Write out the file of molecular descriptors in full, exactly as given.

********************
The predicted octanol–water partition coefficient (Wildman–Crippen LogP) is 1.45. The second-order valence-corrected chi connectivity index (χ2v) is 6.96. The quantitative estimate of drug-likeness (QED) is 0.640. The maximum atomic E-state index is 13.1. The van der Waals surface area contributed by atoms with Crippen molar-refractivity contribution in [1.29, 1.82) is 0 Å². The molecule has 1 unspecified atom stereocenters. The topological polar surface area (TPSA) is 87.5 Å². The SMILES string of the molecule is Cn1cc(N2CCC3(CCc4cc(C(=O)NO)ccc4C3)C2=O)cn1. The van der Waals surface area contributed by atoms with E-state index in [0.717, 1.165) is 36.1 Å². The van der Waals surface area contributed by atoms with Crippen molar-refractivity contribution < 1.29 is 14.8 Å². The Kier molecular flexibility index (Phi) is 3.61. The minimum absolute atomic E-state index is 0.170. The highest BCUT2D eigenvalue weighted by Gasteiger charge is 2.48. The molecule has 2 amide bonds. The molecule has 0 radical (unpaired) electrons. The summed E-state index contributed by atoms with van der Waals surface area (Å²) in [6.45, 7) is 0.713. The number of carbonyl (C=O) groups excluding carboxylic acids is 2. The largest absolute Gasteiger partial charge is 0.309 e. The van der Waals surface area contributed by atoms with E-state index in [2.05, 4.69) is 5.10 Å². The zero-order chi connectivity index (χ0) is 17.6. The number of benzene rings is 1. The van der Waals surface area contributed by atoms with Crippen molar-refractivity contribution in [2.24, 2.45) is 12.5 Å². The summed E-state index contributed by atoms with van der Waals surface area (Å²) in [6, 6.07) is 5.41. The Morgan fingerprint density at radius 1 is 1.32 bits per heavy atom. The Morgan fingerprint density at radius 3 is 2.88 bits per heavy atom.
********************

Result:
The predicted octanol–water partition coefficient (Wildman–Crippen LogP) is 1.45. The second-order valence-corrected chi connectivity index (χ2v) is 6.96. The quantitative estimate of drug-likeness (QED) is 0.640. The maximum atomic E-state index is 13.1. The van der Waals surface area contributed by atoms with Crippen molar-refractivity contribution in [1.29, 1.82) is 0 Å². The molecule has 1 unspecified atom stereocenters. The topological polar surface area (TPSA) is 87.5 Å². The SMILES string of the molecule is Cn1cc(N2CCC3(CCc4cc(C(=O)NO)ccc4C3)C2=O)cn1. The van der Waals surface area contributed by atoms with E-state index in [0.717, 1.165) is 36.1 Å². The van der Waals surface area contributed by atoms with Crippen molar-refractivity contribution < 1.29 is 14.8 Å². The Kier molecular flexibility index (Phi) is 3.61. The minimum absolute atomic E-state index is 0.170. The highest BCUT2D eigenvalue weighted by Gasteiger charge is 2.48. The molecule has 2 amide bonds. The molecule has 0 radical (unpaired) electrons. The summed E-state index contributed by atoms with van der Waals surface area (Å²) in [6.45, 7) is 0.713. The number of carbonyl (C=O) groups excluding carboxylic acids is 2. The largest absolute Gasteiger partial charge is 0.309 e. The van der Waals surface area contributed by atoms with E-state index in [2.05, 4.69) is 5.10 Å². The zero-order chi connectivity index (χ0) is 17.6. The number of benzene rings is 1. The van der Waals surface area contributed by atoms with Crippen molar-refractivity contribution in [2.24, 2.45) is 12.5 Å². The summed E-state index contributed by atoms with van der Waals surface area (Å²) in [6, 6.07) is 5.41. The Morgan fingerprint density at radius 1 is 1.32 bits per heavy atom. The Morgan fingerprint density at radius 3 is 2.88 bits per heavy atom.